Connolly’s farm house razed down

Connolly’s farm house razed down

Source: Connolly's farm house razed down | Daily News

BULAWAYO – Figtree farmer David Connolly, who lost his farm to President Emmerson Mnangagwa’s top aide — Ray Ndhlukula — has cried foul after the latter this week moved to destroy his farm house, at a time he felt that he had not exhausted all the legal channels to get back what belongs to him.

Ndhlukula, who is the deputy chief secretary in the Office of the President and Cabinet, might have felt vindicated to erect new structures by the recent victory in the legal battle over ownership of  the Figtree Farm, being Subdivision “A” of Centenary situated in the Bulilima District of Matabeleland South Province, following a Supreme Court ruling.

The apex court said the farm in dispute was State land and had been gazetted under the land reform programme by government.

The farm was gazetted for acquisition by the State on January 31, 2003 under General Notice 37 of 2003 and was subsequently acquired by the State in 2005 by virtue of the Constitutional Amendment No 17 of 2005.

Connolly, who last week said he was being persecuted because of his skin following the ruling, yesterday told this publication that Ndhlukula has started destroying his farm house.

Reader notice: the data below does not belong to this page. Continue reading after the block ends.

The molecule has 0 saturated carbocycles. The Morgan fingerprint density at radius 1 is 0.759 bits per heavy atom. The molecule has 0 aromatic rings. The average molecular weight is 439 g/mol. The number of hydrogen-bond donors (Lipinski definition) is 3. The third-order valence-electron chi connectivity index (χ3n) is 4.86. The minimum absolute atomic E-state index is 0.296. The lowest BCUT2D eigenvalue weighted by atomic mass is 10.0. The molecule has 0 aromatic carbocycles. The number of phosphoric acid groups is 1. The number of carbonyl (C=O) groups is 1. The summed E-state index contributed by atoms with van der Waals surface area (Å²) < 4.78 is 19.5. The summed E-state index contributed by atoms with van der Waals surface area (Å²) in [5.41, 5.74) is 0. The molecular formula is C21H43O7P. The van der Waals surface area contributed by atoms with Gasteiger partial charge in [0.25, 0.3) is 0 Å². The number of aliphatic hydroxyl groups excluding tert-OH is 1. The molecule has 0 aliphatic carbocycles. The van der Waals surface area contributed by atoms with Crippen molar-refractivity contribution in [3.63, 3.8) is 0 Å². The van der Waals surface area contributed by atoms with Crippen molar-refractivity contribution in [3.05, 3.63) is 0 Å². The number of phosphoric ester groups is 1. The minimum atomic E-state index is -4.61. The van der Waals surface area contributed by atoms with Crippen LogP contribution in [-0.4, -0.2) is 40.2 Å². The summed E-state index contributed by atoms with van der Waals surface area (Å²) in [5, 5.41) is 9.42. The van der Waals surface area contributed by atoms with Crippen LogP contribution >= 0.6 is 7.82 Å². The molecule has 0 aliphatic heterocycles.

“Those people have started destroying my farm house, my wife is from there right now. She is telling me that they have removed the roof and are also destroying the structure. How can they do that, honestly?” Connolly, who still hopes that one day he will return to the farm he has called home for close to half a century, said.

He, however, could not be drawn into revealing his next move in the wake of the latest developments.

The commercial farmer, who could not hide his bitterness at the way government has treated him in all the court battles, said these were clear signs of a lawless government that claims to respect the rights of its people.

Last week Connolly said; “We have a Constitutional Court; I think we have to challenge the Constitution there. We just have to see what is good for us but we should be able to do that before the elections such that the international community is aware that President Mnangagwa is all about rhetoric.”

In January this year, Connolly told Southern News that he had taken the matter to Southern African Development Community (Sadc) for redress.

“It’s quite shocking how the government has treated me on this matter. I know it’s because I have a white skin hence I am being denied my rights which I deserve like any other Zimbabwean citizen,” he said.

The white commercial farmer did not hide his bitterness against Mnangagwa whom he felt should have saved his farm from Ndhlukula’s occupation.

“Mnangagwa is saying Zimbabwe is open for business, yet on the other hand, is doing the opposite. He can’t do that when he is expecting to win in the next election. He is chasing away white farmers at a time he has promised to address their plight,” Connolly said.